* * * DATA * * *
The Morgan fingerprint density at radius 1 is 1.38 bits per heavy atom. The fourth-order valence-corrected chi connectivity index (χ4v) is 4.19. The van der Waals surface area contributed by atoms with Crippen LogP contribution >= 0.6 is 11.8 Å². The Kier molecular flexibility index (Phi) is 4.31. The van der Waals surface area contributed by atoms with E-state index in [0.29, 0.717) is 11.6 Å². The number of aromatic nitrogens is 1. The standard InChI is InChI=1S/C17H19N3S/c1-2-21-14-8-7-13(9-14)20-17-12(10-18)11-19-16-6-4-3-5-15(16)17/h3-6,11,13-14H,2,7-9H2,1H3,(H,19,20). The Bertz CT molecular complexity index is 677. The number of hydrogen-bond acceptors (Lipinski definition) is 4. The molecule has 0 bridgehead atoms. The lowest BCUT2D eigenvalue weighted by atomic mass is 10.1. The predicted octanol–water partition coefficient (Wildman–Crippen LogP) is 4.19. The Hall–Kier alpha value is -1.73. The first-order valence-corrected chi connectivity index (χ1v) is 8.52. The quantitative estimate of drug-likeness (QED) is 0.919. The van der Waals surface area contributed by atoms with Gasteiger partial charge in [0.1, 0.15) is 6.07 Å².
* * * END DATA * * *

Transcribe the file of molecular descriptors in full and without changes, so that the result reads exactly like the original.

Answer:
The Morgan fingerprint density at radius 1 is 1.38 bits per heavy atom. The fourth-order valence-corrected chi connectivity index (χ4v) is 4.19. The van der Waals surface area contributed by atoms with Crippen LogP contribution >= 0.6 is 11.8 Å². The Kier molecular flexibility index (Phi) is 4.31. The van der Waals surface area contributed by atoms with E-state index in [0.29, 0.717) is 11.6 Å². The number of aromatic nitrogens is 1. The standard InChI is InChI=1S/C17H19N3S/c1-2-21-14-8-7-13(9-14)20-17-12(10-18)11-19-16-6-4-3-5-15(16)17/h3-6,11,13-14H,2,7-9H2,1H3,(H,19,20). The Bertz CT molecular complexity index is 677. The number of hydrogen-bond acceptors (Lipinski definition) is 4. The molecule has 0 bridgehead atoms. The lowest BCUT2D eigenvalue weighted by atomic mass is 10.1. The predicted octanol–water partition coefficient (Wildman–Crippen LogP) is 4.19. The Hall–Kier alpha value is -1.73. The first-order valence-corrected chi connectivity index (χ1v) is 8.52. The quantitative estimate of drug-likeness (QED) is 0.919. The van der Waals surface area contributed by atoms with Gasteiger partial charge in [0.1, 0.15) is 6.07 Å².